By Lina Heil
Sarah Taha, an Iraqi immigrant and honors student at San Diego Mesa College, was named one of the top community college students in America in April. It has been a remarkable journey for Taha, who 10 years ago as a 16-year-old in Iraq had already witnessed war and experienced the fear of bombing, kidnappings and death.
Taha, now 26 and a resident of La Mesa, is one of only 20 students to receive the All-USA Community College Academic Team honor, which comes with a $5,000 scholarship. The awards were presented by the Phi Theta Kappa Honor Society in San Antonio, Texas, on April 20.
Taha was a high school senior in November 2006 when her father was shot and killed by terrorists in retribution for allowing her two brothers to work as interpreters for U.S. forces. Her family was displaced; her education came to a halt. She went into a deep depression. Eventually, the family found their way to America through a special immigration visa, and Sarah found her way to Mesa College.
“The community college experience can best be described as my ship to salvation,” Taha wrote in her application for the honor. “It was my first glimpse of hope and my first step towards my next life. I used to view education in the United States as unattainable, but I would eventually get it. I overcame the death of my father and war in Iraq. Once I’ve done that, I can do anything.”
The Phi Theta Kappa awards program — considered one of the most prestigious in the country — recognizes two-year college students from across the U.S. who display an outstanding combination of academic achievement and community service. A panel of judges selected the 20 honorees from a pool of more than 1,700 students nominated by more than 1,000 community colleges.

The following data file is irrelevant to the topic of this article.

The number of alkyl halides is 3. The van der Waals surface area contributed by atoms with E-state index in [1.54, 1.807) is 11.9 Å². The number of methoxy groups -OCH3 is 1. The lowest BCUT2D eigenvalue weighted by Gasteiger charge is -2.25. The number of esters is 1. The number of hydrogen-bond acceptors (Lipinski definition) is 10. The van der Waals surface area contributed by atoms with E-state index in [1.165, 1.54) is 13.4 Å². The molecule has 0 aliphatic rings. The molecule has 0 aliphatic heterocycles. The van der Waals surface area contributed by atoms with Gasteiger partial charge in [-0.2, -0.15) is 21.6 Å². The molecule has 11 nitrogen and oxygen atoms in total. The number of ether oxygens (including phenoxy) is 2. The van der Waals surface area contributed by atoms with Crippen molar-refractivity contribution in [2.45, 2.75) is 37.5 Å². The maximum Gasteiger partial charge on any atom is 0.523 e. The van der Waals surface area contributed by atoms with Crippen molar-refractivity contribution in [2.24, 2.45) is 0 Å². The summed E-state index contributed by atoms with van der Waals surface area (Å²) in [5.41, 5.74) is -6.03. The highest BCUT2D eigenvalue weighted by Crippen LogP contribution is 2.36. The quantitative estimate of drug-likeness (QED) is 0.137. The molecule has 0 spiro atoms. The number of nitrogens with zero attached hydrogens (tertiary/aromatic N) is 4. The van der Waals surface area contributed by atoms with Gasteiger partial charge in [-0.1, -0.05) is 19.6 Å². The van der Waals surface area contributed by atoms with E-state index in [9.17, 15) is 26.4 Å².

“Sarah is a perfect example of the power of resilience and humility,” Mesa College President Pamela Luster said. “She is a model of Mesa College students who succeed despite adversity and who challenge themselves to excel.”
Taha was recently named to Phi Theta Kappa’s All-California Team, where she earned the 2014 New Century Scholar award. She also won Phi Theta Kappa’s Guistwhite Scholarship and the Mesa College President’s Academic Excellence and Service Award.
Taha graduates this May as a valedictorian, with a perfect GPA of 4.0. She plans to pursue a bachelor’s degree in business administration, with hopes to achieve her doctorate in accounting and help those who are in the situation she was able to escape. She wants to become social entrepreneur and already has ideas for an international enterprise that imports tea grown in Iraq and other Persian Gulf countries to help bolster those communities. Locally, she has volunteered to raise money and awareness of the hungry and shelter-deprived.
This is the second year in a row a Mesa College student was named the top community college student in California. Sarah Farmer, a psychology major at UCLA, was California’s 2014 New Century Scholar.
— Lina Heil is an information officer for San Diego Mesa College. Write to her at LHeil@sdccd.edu.